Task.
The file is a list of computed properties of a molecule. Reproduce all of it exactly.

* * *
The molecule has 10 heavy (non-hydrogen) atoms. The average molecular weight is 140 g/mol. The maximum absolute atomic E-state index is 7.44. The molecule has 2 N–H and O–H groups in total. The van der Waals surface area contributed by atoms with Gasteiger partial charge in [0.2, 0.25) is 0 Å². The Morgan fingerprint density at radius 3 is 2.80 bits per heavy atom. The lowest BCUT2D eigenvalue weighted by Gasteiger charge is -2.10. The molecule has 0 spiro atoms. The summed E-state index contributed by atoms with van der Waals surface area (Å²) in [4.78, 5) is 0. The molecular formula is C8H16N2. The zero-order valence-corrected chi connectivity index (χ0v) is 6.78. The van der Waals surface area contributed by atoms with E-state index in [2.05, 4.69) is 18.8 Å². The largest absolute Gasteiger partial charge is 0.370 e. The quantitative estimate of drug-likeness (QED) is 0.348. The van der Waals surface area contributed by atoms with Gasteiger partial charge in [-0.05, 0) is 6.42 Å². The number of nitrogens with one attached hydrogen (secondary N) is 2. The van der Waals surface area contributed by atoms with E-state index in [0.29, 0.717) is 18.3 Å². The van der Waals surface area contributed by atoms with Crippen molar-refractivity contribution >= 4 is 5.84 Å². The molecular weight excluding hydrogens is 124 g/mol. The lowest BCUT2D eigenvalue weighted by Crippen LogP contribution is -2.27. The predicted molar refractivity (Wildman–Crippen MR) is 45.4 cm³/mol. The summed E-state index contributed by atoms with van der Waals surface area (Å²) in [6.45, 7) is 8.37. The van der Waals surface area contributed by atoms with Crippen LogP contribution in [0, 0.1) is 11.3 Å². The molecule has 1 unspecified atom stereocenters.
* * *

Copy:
The molecule has 10 heavy (non-hydrogen) atoms. The average molecular weight is 140 g/mol. The maximum absolute atomic E-state index is 7.44. The molecule has 2 N–H and O–H groups in total. The van der Waals surface area contributed by atoms with Gasteiger partial charge in [0.2, 0.25) is 0 Å². The Morgan fingerprint density at radius 3 is 2.80 bits per heavy atom. The lowest BCUT2D eigenvalue weighted by Gasteiger charge is -2.10. The molecule has 0 spiro atoms. The summed E-state index contributed by atoms with van der Waals surface area (Å²) in [4.78, 5) is 0. The molecular formula is C8H16N2. The zero-order valence-corrected chi connectivity index (χ0v) is 6.78. The van der Waals surface area contributed by atoms with E-state index in [2.05, 4.69) is 18.8 Å². The largest absolute Gasteiger partial charge is 0.370 e. The quantitative estimate of drug-likeness (QED) is 0.348. The van der Waals surface area contributed by atoms with Gasteiger partial charge in [-0.05, 0) is 6.42 Å². The number of nitrogens with one attached hydrogen (secondary N) is 2. The van der Waals surface area contributed by atoms with E-state index in [0.29, 0.717) is 18.3 Å². The van der Waals surface area contributed by atoms with Crippen molar-refractivity contribution >= 4 is 5.84 Å². The molecular weight excluding hydrogens is 124 g/mol. The lowest BCUT2D eigenvalue weighted by Crippen LogP contribution is -2.27. The predicted molar refractivity (Wildman–Crippen MR) is 45.4 cm³/mol. The summed E-state index contributed by atoms with van der Waals surface area (Å²) in [6.45, 7) is 8.37. The van der Waals surface area contributed by atoms with Crippen LogP contribution in [0, 0.1) is 11.3 Å². The molecule has 1 unspecified atom stereocenters.